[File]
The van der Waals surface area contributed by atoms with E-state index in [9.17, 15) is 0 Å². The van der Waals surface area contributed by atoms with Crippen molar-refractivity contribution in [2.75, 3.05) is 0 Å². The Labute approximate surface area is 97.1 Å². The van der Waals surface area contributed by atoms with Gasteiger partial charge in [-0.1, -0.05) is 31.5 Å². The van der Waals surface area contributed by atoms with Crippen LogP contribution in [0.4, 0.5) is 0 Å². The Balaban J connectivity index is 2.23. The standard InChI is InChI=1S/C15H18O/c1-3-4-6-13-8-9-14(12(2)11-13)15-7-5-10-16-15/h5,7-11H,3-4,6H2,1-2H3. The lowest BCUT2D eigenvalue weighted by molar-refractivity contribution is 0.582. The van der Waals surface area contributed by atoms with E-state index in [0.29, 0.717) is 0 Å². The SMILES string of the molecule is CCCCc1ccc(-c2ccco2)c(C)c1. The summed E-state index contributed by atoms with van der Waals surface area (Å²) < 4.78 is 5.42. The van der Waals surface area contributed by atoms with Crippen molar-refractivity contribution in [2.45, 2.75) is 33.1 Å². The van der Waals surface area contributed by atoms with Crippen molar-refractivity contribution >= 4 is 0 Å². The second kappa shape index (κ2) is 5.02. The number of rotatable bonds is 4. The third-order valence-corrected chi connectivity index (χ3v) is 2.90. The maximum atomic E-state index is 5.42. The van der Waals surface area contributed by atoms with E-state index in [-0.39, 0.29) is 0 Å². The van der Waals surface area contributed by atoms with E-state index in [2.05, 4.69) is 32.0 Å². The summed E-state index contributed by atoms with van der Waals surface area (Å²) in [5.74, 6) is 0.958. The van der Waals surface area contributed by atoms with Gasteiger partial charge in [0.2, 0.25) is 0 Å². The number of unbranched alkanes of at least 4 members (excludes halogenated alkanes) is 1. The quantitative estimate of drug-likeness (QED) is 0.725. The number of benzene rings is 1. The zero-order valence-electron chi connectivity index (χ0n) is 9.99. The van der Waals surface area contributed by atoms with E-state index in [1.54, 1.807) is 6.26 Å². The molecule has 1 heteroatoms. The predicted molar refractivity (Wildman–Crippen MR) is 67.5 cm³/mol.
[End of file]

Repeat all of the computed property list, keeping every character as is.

The van der Waals surface area contributed by atoms with E-state index in [9.17, 15) is 0 Å². The van der Waals surface area contributed by atoms with Crippen molar-refractivity contribution in [2.75, 3.05) is 0 Å². The Labute approximate surface area is 97.1 Å². The van der Waals surface area contributed by atoms with Gasteiger partial charge in [-0.1, -0.05) is 31.5 Å². The van der Waals surface area contributed by atoms with Crippen LogP contribution in [0.4, 0.5) is 0 Å². The Balaban J connectivity index is 2.23. The standard InChI is InChI=1S/C15H18O/c1-3-4-6-13-8-9-14(12(2)11-13)15-7-5-10-16-15/h5,7-11H,3-4,6H2,1-2H3. The lowest BCUT2D eigenvalue weighted by molar-refractivity contribution is 0.582. The van der Waals surface area contributed by atoms with E-state index in [0.29, 0.717) is 0 Å². The SMILES string of the molecule is CCCCc1ccc(-c2ccco2)c(C)c1. The summed E-state index contributed by atoms with van der Waals surface area (Å²) < 4.78 is 5.42. The van der Waals surface area contributed by atoms with Crippen molar-refractivity contribution in [2.45, 2.75) is 33.1 Å². The van der Waals surface area contributed by atoms with Crippen molar-refractivity contribution >= 4 is 0 Å². The second kappa shape index (κ2) is 5.02. The number of rotatable bonds is 4. The third-order valence-corrected chi connectivity index (χ3v) is 2.90. The maximum atomic E-state index is 5.42. The van der Waals surface area contributed by atoms with E-state index in [-0.39, 0.29) is 0 Å². The van der Waals surface area contributed by atoms with E-state index in [2.05, 4.69) is 32.0 Å². The summed E-state index contributed by atoms with van der Waals surface area (Å²) in [5.74, 6) is 0.958. The van der Waals surface area contributed by atoms with Gasteiger partial charge in [0.2, 0.25) is 0 Å². The number of unbranched alkanes of at least 4 members (excludes halogenated alkanes) is 1. The quantitative estimate of drug-likeness (QED) is 0.725. The number of benzene rings is 1. The zero-order valence-electron chi connectivity index (χ0n) is 9.99. The van der Waals surface area contributed by atoms with E-state index in [1.54, 1.807) is 6.26 Å². The molecule has 1 heteroatoms. The predicted molar refractivity (Wildman–Crippen MR) is 67.5 cm³/mol.